January 12th, 2004

The Premiere OnLine Magazine for the Fly Fishing Enthusiast.
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Got Style?

By Ron Eagle Elk

Almost 45 years ago, when I was a hundred pounds lighter, I was a climber. I lived to pit myself against rock, ice and the elements. Life existed at the end of a climbing rope. When I started climbing I was under the tutelage of an old man, of about 30 years, from England. We trained constantly. When I wasn't in school, I was in the gym or on the boulders that lined Mission Gorge, practicing moves over and over again. At a time when iron pitons were hammered into rock cracks to protect the climbers, we used chocks made from nuts purchased at the local hardware store. We weren't flashy climbers, nor were we always successful, but we always climbed with style. That intangible, unexplainable something that marks you as one who practices your craft. During my years since, I have tried to do things with style, no matter what I was doing. I haven't always succeeded, but when I lost, I lost with style.

That's great, you say, but what has that got to do with fly fishing? Am I suggesting we all show up on the river in white shirts, ties and our tweed coats and caps? Nope, but it would add a touch of elegance. Nor am I suggesting we all become purists with bamboo rods and silk lines.

What I am suggesting is outlawing the use of weighted flies. This is a real sticking point for me and, in my opinion, violates the ethics and style of fly fishing. I know this will draw some flak from some of our members here, but let me give a couple of illustrations.

At a popular spot on the Nisqually River I watched a so-called fly fisherman use weighted flies to foul hook or snag salmon. Another gent showed up with his fly pole, stripped fifty feet of line off the reel, tied a weight on his leader that would anchor a boat and tried to cast his corkie like it was a spinning rig. These two not only violated the style and ethics of fly fishing, they violated the law. Their actions, however reflected on fly fishers as a group, not just those two idiots.

Early last year I watched a younger guy fish one of my favorite sections of the Deschutes near Tumwater, Washington. He was casting with very wide loops, often ducking his backcast, and several times hitting himself with his forward cast. More than a couple of times there was a loud crack, similar to a .22 rifle being fired as a heavily weighted fly hit his rod. Every time his fly hit the water there was an audible splash. When he took a breather I went down for a streamside chat. His bead head Hare's Ear was suggested by a department store clerk as a good casting, fish catcher. When I offered to show him a couple casting tips, he declined, he even declined the un-weighted versions of the nymph he was fishing. Mine weren't heavy enough to cast.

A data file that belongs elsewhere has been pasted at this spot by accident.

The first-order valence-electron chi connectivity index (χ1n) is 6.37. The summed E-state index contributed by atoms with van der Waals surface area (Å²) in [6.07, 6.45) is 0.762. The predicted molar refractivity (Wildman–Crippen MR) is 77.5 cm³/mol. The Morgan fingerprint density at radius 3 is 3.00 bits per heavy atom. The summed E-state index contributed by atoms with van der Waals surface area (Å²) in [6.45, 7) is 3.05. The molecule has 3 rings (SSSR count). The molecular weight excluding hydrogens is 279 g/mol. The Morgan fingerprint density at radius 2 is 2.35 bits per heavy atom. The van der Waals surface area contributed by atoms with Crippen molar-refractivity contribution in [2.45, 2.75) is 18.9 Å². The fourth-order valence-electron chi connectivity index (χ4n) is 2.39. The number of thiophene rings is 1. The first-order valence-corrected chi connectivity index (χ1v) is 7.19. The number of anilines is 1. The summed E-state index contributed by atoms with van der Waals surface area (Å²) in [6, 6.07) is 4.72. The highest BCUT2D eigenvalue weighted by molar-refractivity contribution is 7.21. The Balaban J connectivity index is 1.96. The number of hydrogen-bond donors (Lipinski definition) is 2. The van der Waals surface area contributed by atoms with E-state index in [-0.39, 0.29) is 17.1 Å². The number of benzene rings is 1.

The use of weighted flies makes it easy to fish. We can just cast it out there, toss a somewhat adequate mend and the fly is down where we want it. But we loose something in that process. We loose style, that certain something that shows we have worked hard enough and long enough at our casting, presentation and line mending that will allow an un-weighted fly to sink to the proper depth in the water column. Using weighted flies we can be apathetic about casting, presentation and line control which are the cornerstones of fly fishing. More importantly, to me at least, fly fishing as a whole suffers. What has been a sport of gentlemen and ladies who fished with style, grace and elegance is reduced to something less, and we are all poorer for it. Outlaw weighted flies/leaders and we may have to practice more, we might not catch as many fish, but those who hunt for that perfect drift will get better.

There may be a financial boon to using un-weighted flies also. If we quit cracking our rod tips with weighted flies, maybe the rod manufacturers won't have to honor so many warranties and reduce the price of rods. Nah, never happen.

I've known a lot of people who did things with style. One was John, my climbing mentor, another was the elderly Scotsman who taught me how to play snooker, and then there was the guy I met on the Yellowstone River who took time from his fishing to coach me, and emptied his fly box to fill mine. Still others are JC and Deanna who came to a Pow Wow where I was singing and took the time to help my wife and I with our double haul out in the parking lot. All of these folks are or were masters at something they were passionate about, yet they took the time to share what they knew to help me and many others learn and progress. There is nothing elitist about pursuing perfection in fly fishing. To fly fish with style means that we have to be willing to help out those who are taking their first steps in our sport, and to do that with patience and an open friendship.

I guess I've rambled enough about this. If your ever down at River Park in Nisqually Pines out in Yelm, Wa., I'll be the guy in the white shirt, tie, tweed jacket and cap practicing my casting and line mending. Okay, I'm kidding about the attire.

See you on the river. ~ REE

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